7. I picked some choice, and then the next announcement gave me no idea where I was. It should at least speak back what I chose.
  8. Systems asking me to enter my home phone number before they offer me any choices of useful information. Why do they need to know my number? And if they really need it, why don't they just sense it directly from the number I'm calling from? [That's the "ANI" feature. Some telephony switches have it and some don't.]
  9. "For information on blah blah blah, press 1." I press 1, and then it says, "For information on blah blah blah, please call:" and then a different company name and their phone number! How am I supposed to know ahead of time to write any of that down? And why did the first prompt lead me to believe I'd find information here? Don't make it the customer's problem when merged companies can't get their own acts together into a well-organized presentation. [Example: GE Appliances, 800-626-2005]
  10. "If you have a question about the Reward Zone program, you can visit [URL] or press 1. For status of your rebate, or to obtain a rebate form, press 2. For the status of your order, you can visit [long URL] or press 3. For store hours and locations, press 4." Gag. It begs me to bag this phone call and go to their web site during the prompts? [Example: Best Buy, 888-237-8289] Let's try a simple rewrite: "For the Reward Zone program, press 1. For rebates, press 2. To check on something you ordered, you can press 3. Or, to find a store and its hours, press 4. Our web site can also help you with all these things. Visit us at [URL]."
  11. Calling any business and hearing it advertise their web site at all. Business and product web sites have been around for more than 15 years already, and their corporate URLs are usually published at the same places the phone numbers are. If I wanted to "visit them on the web" I would have already done so. Or, maybe I already did so and chose to phone them anyway. Anybody who really wanted to find their web site could get it through a search engine, right? Don't waste phone time on it, especially to tell me to contact them by their web site or e-mail instead of this phone call.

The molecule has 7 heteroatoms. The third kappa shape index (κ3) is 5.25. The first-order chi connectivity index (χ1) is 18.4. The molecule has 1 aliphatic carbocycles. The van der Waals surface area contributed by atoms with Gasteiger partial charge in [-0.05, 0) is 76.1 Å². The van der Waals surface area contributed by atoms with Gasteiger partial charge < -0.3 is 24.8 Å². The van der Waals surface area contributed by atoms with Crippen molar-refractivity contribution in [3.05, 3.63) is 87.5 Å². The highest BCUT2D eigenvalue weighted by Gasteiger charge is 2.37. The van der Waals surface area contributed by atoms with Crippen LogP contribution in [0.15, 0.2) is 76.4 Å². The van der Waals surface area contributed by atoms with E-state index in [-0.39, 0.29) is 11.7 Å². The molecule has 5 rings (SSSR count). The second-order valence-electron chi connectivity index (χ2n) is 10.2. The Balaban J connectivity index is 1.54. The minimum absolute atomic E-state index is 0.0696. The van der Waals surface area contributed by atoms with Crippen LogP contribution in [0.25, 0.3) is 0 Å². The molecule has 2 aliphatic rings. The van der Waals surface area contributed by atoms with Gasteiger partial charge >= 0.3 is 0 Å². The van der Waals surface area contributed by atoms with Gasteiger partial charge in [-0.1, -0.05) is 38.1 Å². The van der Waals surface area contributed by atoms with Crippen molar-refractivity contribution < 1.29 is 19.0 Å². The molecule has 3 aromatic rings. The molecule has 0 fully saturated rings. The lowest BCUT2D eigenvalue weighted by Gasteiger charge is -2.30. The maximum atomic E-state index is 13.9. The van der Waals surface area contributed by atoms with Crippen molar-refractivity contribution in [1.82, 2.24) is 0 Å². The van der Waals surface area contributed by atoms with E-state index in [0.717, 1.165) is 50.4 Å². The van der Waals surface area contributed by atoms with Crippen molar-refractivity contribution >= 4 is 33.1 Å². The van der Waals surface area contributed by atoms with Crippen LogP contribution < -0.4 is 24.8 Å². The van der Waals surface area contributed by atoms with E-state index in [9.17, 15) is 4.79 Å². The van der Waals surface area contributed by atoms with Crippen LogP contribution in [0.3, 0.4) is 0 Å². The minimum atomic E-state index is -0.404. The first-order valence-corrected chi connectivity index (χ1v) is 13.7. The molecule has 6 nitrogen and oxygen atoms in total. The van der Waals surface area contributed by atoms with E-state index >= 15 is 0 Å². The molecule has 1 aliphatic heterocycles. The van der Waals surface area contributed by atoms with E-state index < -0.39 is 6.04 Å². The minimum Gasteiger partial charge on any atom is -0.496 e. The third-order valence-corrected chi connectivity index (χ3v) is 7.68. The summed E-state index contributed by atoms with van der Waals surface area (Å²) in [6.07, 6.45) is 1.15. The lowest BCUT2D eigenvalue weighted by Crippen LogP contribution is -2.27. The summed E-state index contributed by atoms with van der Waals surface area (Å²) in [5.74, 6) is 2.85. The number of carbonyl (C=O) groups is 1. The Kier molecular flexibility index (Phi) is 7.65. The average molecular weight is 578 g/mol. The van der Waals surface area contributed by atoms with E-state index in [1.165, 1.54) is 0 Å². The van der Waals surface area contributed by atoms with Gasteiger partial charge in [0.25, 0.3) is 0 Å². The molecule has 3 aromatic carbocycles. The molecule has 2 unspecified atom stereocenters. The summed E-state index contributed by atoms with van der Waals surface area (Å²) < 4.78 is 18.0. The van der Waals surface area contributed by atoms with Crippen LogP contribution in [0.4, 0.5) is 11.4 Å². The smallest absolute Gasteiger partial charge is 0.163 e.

12. Prompts that editorialize about the products. "Are you looking for one of our great products for the U.S. market? Press 2 now to access our Product Locator Services." I'm calling because I'm already already familiar with your product, and I like or dislike it. I want to say my piece about it, and feel that the company is listening to my opinion instead of pressing their own. [Example: Dr Pepper / A&W again]
  13. Waiting through 15 to 30 seconds at the start of the call, while it tells me how great the company is (in their own opinion!), or how proud they are to yadda-yadda-yadda. [Example: Arizona tea, 800-832-3775. If they want us to take in all that information about them, they should print it on the can instead of broadcasting it over a phone call. But their web site's worse, playing annoying and unstoppable music while the overdone graphics are loading!]

Wrong notes, and recovering from finger fumbles

  1. Some of the choices get cut off and make no sense.
  2. If I make a mistake entering an account number or phone number, there is no way to fix the mistake.
  3. "That selection is invalid" sounds like dork-computer-geek-speek. Who uses the word "invalid" (in-VALID, not IN-valid) in human conversation? At least use something like "I didn't recognize your entry" or whatever.